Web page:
In this study, we compared the cognitive profiles in DLB and PDD patients using a broad neuropsychological battery. Most of the measures showed similar patterns globally, with a trend for poorer performance in the DLB group. These results are consistent with previous studies1,2,3
and suggest a common pathological process underlying the diseases.
However, despite the small sample size and large intragroup variability of results suggesting heterogeneous patterns, we observed some significant differences in cognitive patterns of DLB compared with PDD patients.
Firstly, patients in the DLB group had poorer performances in orientation subtests than PDD patients. As DLB is sometimes defined as a chronic confusional syndrome,23
this result is not surprising.
Secondly, performances were poorer in the DLB group in the Trail Making Test‐A test and in the reading of names of colours in the Stroop Test (ie, initial phases of each test). These results could suggest that DLB patients require more time than PDD patients to learn tasks, but once learned, tasks are performed to a similar standard by both groups.
The major result was the different pattern of memory impairment on the DMS‐48 test between PDD and DLB patients. This recently introduced test explores visual object recognition memory.24
Performances were more impaired in DLB patients (both in immediate and delayed recognition) than in the PDD group, suggesting the following hypotheses. As encoding is not controlled in the DMS‐48 test, DLB patients could have more severe attentional disturbances than PDD patients, resulting in less immediate recognition. Just as the immediate recognition score was low, delayed recognition was also impaired. We can also hypothesise that DLB patients have more functional alterations in temporal regions (in particular the perirhinal cortex that is crucial in visual object recognition memory).24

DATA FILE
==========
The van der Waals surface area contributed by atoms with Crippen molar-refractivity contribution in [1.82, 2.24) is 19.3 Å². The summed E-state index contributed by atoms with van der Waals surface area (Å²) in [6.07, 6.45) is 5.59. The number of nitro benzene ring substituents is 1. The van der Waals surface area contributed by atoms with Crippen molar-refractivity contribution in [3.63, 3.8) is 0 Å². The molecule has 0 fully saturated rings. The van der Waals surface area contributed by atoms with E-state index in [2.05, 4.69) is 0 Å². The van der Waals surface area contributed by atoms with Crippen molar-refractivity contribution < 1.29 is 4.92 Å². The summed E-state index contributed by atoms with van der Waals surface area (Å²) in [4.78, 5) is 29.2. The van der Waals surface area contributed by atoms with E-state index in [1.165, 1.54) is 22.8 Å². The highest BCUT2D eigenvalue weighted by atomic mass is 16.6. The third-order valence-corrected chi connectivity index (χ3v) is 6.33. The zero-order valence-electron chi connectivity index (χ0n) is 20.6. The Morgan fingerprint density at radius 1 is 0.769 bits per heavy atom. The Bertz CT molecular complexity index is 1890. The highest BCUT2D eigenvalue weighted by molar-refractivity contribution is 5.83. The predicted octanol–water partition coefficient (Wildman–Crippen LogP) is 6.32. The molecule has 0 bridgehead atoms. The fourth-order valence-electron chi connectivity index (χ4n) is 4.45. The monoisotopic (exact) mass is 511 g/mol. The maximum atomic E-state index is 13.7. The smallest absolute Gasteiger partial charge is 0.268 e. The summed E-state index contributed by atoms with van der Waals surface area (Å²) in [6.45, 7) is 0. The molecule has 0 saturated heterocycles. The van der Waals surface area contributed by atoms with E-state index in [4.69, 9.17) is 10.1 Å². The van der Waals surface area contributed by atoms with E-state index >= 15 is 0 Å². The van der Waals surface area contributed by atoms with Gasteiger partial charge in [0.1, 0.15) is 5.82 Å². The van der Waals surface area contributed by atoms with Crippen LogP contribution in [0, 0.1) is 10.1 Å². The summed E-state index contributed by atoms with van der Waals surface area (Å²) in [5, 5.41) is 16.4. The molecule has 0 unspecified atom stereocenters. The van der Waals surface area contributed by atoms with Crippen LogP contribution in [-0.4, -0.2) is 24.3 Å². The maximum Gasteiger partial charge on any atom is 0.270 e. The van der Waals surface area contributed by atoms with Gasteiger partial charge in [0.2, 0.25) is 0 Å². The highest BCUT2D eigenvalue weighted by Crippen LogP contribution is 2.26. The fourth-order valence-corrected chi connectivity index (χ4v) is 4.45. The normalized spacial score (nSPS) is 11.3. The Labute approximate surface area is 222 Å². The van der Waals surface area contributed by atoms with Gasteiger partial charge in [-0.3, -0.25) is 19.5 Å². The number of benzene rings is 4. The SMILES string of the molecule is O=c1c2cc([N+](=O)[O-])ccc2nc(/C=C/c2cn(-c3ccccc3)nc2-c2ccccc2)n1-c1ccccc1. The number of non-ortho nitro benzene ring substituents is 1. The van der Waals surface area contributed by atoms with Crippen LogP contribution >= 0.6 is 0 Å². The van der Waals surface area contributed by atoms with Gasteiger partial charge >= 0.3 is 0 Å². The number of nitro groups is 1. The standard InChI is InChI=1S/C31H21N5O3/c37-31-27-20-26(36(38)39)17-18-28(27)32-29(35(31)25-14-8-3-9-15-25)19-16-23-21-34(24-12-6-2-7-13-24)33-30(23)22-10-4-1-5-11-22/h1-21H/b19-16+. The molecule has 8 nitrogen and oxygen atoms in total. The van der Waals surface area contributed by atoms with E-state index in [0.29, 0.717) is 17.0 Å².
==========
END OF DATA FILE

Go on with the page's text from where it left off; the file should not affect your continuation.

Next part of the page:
To our knowledge, ours is the first study describing differences in neuropsychological testing between PDD and DLB in terms of memory.
Few studies comparing cognitive functions in PDD and DLB have been published. Aarsland et al2
and Downes et al25
showed that executive functions in patients with mild DLB were more impaired than in patients with mild PDD. Ballard et al
compared cognitive reaction times in several neurodegenerative pathologies but did not observe differences between PDD and DLB.1
Noe et al
did not observe differences in memory using the Selective Reminding Test, or in a battery assessing a broad range of cognitive functions.3
Hence our study is the first to investigate DMS‐48 in DLB and PDD.
Our findings must be consolidated in future studies, with a larger sample of patients. Nevertheless, based on our results, neuropsychological testing, especially DMS‐48, appears to be useful in characterising DLB and PDD.